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longgone's avatar

Have you ever tried to stop caring about someone? Did it work?

Asked by longgone (7439 points ) June 15th, 2014

As asked.

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16 Answers

Khajuria9's avatar

I did try to stop that, it didn’t work out though.

cookieman's avatar

Feelings are uncontrollable. They have a mind of their own and do not resins to logic. You can, however, control how you act in response to them.

(Perhaps not too) deep down though, you still care.

The only thing that changes feelings for real is time.

longgone's avatar

^ Thanks. I was afraid of that response…but you’re right.

antimatter's avatar

Yes I did, and it worked out better than I anticipated.

yankeetooter's avatar

Yes…and no.

janbb's avatar

With me, it takes a long time. I am nearly over my Ex but it was very difficult and now am struggling to recuperate from a more recent friendship break-up. I try to fill my life with meaningful things and people and eventually the hurt lessens, although I do still care.

AshLeigh's avatar

I think more often than not, I find myself trying to remember why I ever cared in the first place.
I’m not very good at caring.

hearkat's avatar

In my longest relationships, I have stuck-it out in caring for the person until they had drained all the caring out of me and I had nothing left to give. In the cases where I was rejected, it did take a quite a while for me to let go of those feelings of longing and hoping.

However, I have never stopped truly caring about and feeling love for any of them. They have all been important in my life and I sincerely wish them well. This is where it helped me to distinguish between the the feelings of love and care and the acts of loving and caring.

As I matured and became more comfortable in my own skin, and confident in myself as an independent person, it got easier to let go since I didn’t define myself as being someone’s “other”.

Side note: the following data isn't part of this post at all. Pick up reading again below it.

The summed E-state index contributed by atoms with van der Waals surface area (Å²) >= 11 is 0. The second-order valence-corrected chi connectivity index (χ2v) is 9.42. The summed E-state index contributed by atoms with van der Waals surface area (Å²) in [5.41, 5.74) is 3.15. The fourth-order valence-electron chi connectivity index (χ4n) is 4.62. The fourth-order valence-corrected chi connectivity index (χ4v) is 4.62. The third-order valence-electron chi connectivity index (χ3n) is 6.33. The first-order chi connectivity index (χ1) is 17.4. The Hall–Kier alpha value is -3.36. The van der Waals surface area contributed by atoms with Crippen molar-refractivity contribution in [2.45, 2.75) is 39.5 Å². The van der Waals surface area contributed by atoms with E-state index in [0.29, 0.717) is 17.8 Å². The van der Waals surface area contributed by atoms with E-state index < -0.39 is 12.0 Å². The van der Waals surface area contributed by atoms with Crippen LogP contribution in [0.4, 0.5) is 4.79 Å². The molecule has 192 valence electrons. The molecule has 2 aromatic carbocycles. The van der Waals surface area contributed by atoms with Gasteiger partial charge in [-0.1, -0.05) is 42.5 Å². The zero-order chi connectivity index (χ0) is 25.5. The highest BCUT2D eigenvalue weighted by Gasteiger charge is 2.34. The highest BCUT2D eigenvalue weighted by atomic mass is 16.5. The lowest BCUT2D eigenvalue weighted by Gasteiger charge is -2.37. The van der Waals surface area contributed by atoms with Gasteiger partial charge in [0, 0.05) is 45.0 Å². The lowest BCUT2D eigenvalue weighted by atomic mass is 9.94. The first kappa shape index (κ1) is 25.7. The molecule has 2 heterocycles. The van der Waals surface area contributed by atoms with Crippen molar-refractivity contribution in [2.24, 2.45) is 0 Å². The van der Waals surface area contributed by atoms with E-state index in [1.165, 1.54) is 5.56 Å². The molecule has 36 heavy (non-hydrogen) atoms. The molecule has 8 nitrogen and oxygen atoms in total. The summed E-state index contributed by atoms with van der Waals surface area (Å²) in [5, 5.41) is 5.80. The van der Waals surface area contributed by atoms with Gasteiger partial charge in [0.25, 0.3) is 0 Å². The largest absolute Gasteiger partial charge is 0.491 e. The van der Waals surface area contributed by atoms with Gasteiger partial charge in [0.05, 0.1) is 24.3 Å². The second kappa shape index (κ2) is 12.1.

I am not able to relate this to the loss of a friendship, because I haven’t had to end any of those. I guess the hardest was when my mentor and I had a fight and I got unjustly fired. But in that case, anger helped fuel the detachment. I often see people use anger for that purpose, which is why it sometimes seems like people are overreacting – but I think they are simply using the anger as a shield or a wedge to increase the distance when they know in their heads that it’s for the best, but their hearts are torn.

ibstubro's avatar

For me, it depends on who broke with who, or the conditions of separating.

The love of my life and I separated in college because they had a prior commitment to someone else. 30+ years later, even death has not taken all the sting away.

On the other hand, my parents did me wrong one time too many when I was about 22, and I broke with them and never looked back. 30+ years later, and even 1 death has not made me regret it.

fightfightfight's avatar

I’ve tried dozens of times but I can’t help it because I still care what they think about me. I wish I didn’t but I do, it’s so annoying!

elbanditoroso's avatar

People who say “feelings are uncontrollable” are wrong.

It take effort, but you can – if you really want to – tell yourself not to care. It’s not easy at first, because your inclination is to care, but then (at least for me) a little red flag comes out and says “no more” – and eventually I get used to it.

It’s mind over matter. Like any addition, you can will yourself if you have the internal strength to do so.

ibstubro's avatar

Personally, @elbanditoroso, I 100% agree. But not all people are wired the same. I’m constantly amazed at some of the obviously stupid crap people do, then I wonder if they think the same about me.

I’m not sure everyone has a “little red flag indicator”. I, personally, have an annoying ‘double speed bump’ indicator.

El_Cadejo's avatar

I’ve never had to try. If you did something for me to change my feelings about you, it had to be pretty drastic on you’re part and as a result ,it was pretty effortless on my part.

GloPro's avatar

The crying stops in a couple of weeks, with the occasional woe-me moment even months later. The daily crossing of the mind takes many months. It is a refreshing moment to realize that you haven’t thought of someone for a few days.
The discomfort and anxiety of seeing them in person can be the longest to fade. But it will.

Eventually you wonder why you ever hurt so bad in the first place, and you honestly feel almost nothing.

janbb's avatar

@GloPro Excellent analysis!

longgone's avatar

Thanks for the additional responses.

I’m not even sure I’ll feel better after “breaking up”. The thing is, I can control my emotions in the moment. When I’m unhappy, it’s often enough to tell myself that changing my mood would make me feel better. However, I don’t know whether I’d be able to do that long-term. I doubt it. Maybe doing what @El_Cadejo does is easiest.

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